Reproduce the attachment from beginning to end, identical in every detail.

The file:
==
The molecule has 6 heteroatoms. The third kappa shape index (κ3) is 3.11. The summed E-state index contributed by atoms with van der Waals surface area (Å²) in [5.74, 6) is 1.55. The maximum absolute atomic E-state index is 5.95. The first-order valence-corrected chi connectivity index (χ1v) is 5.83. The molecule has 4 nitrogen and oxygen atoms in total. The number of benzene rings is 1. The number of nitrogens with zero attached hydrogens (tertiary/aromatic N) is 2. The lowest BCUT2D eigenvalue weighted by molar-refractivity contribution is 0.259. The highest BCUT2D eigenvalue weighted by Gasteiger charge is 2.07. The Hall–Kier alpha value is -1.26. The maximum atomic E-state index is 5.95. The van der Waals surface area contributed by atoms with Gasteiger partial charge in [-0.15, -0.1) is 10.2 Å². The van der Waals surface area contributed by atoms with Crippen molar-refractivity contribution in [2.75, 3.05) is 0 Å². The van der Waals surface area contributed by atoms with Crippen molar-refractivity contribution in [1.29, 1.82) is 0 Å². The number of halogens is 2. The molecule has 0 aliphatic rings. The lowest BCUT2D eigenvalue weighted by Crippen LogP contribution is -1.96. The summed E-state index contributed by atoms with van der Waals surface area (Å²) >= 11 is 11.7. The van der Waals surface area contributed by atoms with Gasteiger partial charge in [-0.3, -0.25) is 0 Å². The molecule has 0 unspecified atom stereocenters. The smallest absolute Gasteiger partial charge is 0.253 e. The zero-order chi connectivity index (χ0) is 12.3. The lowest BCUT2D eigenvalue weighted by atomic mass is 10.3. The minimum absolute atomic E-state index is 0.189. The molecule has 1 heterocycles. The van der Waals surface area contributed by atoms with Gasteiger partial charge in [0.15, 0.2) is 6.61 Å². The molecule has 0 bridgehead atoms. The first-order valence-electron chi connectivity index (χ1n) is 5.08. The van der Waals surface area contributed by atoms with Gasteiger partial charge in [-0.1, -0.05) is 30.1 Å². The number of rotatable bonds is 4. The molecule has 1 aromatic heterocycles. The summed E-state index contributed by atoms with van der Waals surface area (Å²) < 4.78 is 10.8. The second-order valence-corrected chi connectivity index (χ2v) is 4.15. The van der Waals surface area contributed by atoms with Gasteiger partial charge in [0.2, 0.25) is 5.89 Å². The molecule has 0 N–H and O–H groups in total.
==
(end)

The molecule has 6 heteroatoms. The third kappa shape index (κ3) is 3.11. The summed E-state index contributed by atoms with van der Waals surface area (Å²) in [5.74, 6) is 1.55. The maximum absolute atomic E-state index is 5.95. The first-order valence-corrected chi connectivity index (χ1v) is 5.83. The molecule has 4 nitrogen and oxygen atoms in total. The number of benzene rings is 1. The number of nitrogens with zero attached hydrogens (tertiary/aromatic N) is 2. The lowest BCUT2D eigenvalue weighted by molar-refractivity contribution is 0.259. The highest BCUT2D eigenvalue weighted by Gasteiger charge is 2.07. The Hall–Kier alpha value is -1.26. The maximum atomic E-state index is 5.95. The van der Waals surface area contributed by atoms with Gasteiger partial charge in [-0.15, -0.1) is 10.2 Å². The van der Waals surface area contributed by atoms with Crippen molar-refractivity contribution in [2.75, 3.05) is 0 Å². The van der Waals surface area contributed by atoms with Crippen molar-refractivity contribution in [1.29, 1.82) is 0 Å². The number of halogens is 2. The molecule has 0 aliphatic rings. The lowest BCUT2D eigenvalue weighted by Crippen LogP contribution is -1.96. The summed E-state index contributed by atoms with van der Waals surface area (Å²) >= 11 is 11.7. The van der Waals surface area contributed by atoms with Gasteiger partial charge in [-0.3, -0.25) is 0 Å². The molecule has 0 unspecified atom stereocenters. The smallest absolute Gasteiger partial charge is 0.253 e. The zero-order chi connectivity index (χ0) is 12.3. The lowest BCUT2D eigenvalue weighted by atomic mass is 10.3. The minimum absolute atomic E-state index is 0.189. The molecule has 1 heterocycles. The van der Waals surface area contributed by atoms with Gasteiger partial charge in [0.15, 0.2) is 6.61 Å². The molecule has 0 bridgehead atoms. The first-order valence-electron chi connectivity index (χ1n) is 5.08. The van der Waals surface area contributed by atoms with Gasteiger partial charge in [-0.1, -0.05) is 30.1 Å². The number of rotatable bonds is 4. The molecule has 1 aromatic heterocycles. The summed E-state index contributed by atoms with van der Waals surface area (Å²) < 4.78 is 10.8. The second-order valence-corrected chi connectivity index (χ2v) is 4.15. The van der Waals surface area contributed by atoms with Gasteiger partial charge in [0.2, 0.25) is 5.89 Å². The molecule has 0 N–H and O–H groups in total.